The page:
Remote hearings work well with First Appointments in financial cases. These usually involve the same things happening at most hearings. Both parties will have served each other with financial statements and questionnaires asking for further information and documents. The house may need valuing and so and so forth. The orders made by the court for replies to questionnaires and valuations are frequently very similar from case to case, and so straightforward that it makes sense to undertake the hearting remotely (or wherever possible, to avoid the need for a hearing and submit a draft directions order to the court in advance).

Remote hearings are much less satisfactory for Financial Dispute Resolution Appointment (FDRs) and trials. At an FDR, the emphasis is all about negotiating an agreement, with an indication as to the likely outcome from the judge to help the parties to do a deal. I have done these by both telephone (which was extremely challenging) and by video (still quite tricky). A physical hearing is far better. It allows the parties and their lawyers to negotiate easily, rather than having to make phone calls back and forth. There is nothing like being at the court building to focus the parties’ minds. The judge will give people time to negotiate at court, but will place them under pressure to make progress, failing which the FDR or trial will go ahead. It helps to feel the judge’s breath on the back of your neck. On one occasion I recall a district judge being irritated by the apparent lack of progress in his list of FDRs that morning, summoning all the lawyers into court and bluntly reminding them that their parties were under a duty to negotiate and reading the relevant part for the rules out to the assembled lawyers, who then fled back to their clients (admittedly many of them giggling like naughty schoolchildren).

Hearings about children:

On balance, my view is that all hearings relating to children are best done face to face. These cases are more likely to involve parties who are representing themselves, often on both sides. It provides them with an opportunity to reach an agreement which a remote hearing does not, especially where one or both side is legally represented. There will be a CAFCASS Family Courts Adviser present who may be able to help the parties to reach an agreement or narrow the gap between them, although sadly the scope of that is much reduced compared to what would have happened ten or fifteen years ago.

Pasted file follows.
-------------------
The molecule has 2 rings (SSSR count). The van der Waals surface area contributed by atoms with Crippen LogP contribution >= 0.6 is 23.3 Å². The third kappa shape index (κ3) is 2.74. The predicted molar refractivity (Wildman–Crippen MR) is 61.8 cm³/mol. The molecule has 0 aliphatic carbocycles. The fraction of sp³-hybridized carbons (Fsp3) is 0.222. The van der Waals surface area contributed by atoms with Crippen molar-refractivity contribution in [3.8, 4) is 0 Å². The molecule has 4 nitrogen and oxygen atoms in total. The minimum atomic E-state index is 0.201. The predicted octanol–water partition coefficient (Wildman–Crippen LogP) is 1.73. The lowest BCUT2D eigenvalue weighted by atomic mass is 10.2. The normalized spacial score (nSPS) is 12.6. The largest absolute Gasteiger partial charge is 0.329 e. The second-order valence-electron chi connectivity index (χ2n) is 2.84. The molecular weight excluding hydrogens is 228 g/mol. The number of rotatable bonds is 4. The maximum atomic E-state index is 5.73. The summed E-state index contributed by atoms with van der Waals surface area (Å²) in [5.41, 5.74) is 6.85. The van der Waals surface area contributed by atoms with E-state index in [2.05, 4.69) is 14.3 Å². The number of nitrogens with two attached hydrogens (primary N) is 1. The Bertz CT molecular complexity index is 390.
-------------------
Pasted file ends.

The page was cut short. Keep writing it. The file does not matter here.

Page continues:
Many contact disputes are quite trivial in nature and are perfectly capable of being resolved at the First Hearing Dispute Resolution Appointment; frankly, many of those cases should never have come to court, but the government’s ill-considered withdrawal of legal aid for most family cases, (unless there are domestic abuse allegations), means that far too many disputes end up in court when they could have been resolved by agreement or in mediation without an application being necessary.

Domestic abuse injunctions:

Remote hearings work well for initial without notice hearings, where an applicant seeks an emergency non-molestation order and where the respondent is not present. However, they are far less suitable for later hearings, where the parties may need to give evidence. Any advocates would say that the best way to cross-examine someone in face to face. There may be an advantage in remote hearings when it comes to taking steps to ensure that the parties can take place safely and without fear that one party might use their presence to intimidate the other.

The Family Court is now moving back towards physical hearings for all types of case, but remote hearings are still the norm at the moment. I recently received notice of a hearing to take place remotely “due to COVID restrictions”. At that time, there had not been any COVID restrictions in place in England for many weeks. There may have been other good reasons to hold the hearing remotely, but COVID was not one of them.

The court’s attitude towards such hearings can be quixotic, which can be very frustrating. I recently had a pointless three hour round trip with a client to a far-flung court for a financial application First Appointment face to face, which could have taken place over the telephone. Then a couple of weeks later, the same client found that a physical face to face hearing due to take place in relation to his children suddenly turned into a CVP hearing at the last minute; that hearing was of a type where a face-to-face hearing would have provided the parties with an opportunity to thrash out a deal. This tends to be much harder with remote hearings.

Things are never going to return to the way that they were. It is important the family justice system adopts new ways of dealing with hearings while not abandoning the stuff that still works.

5 June 2022.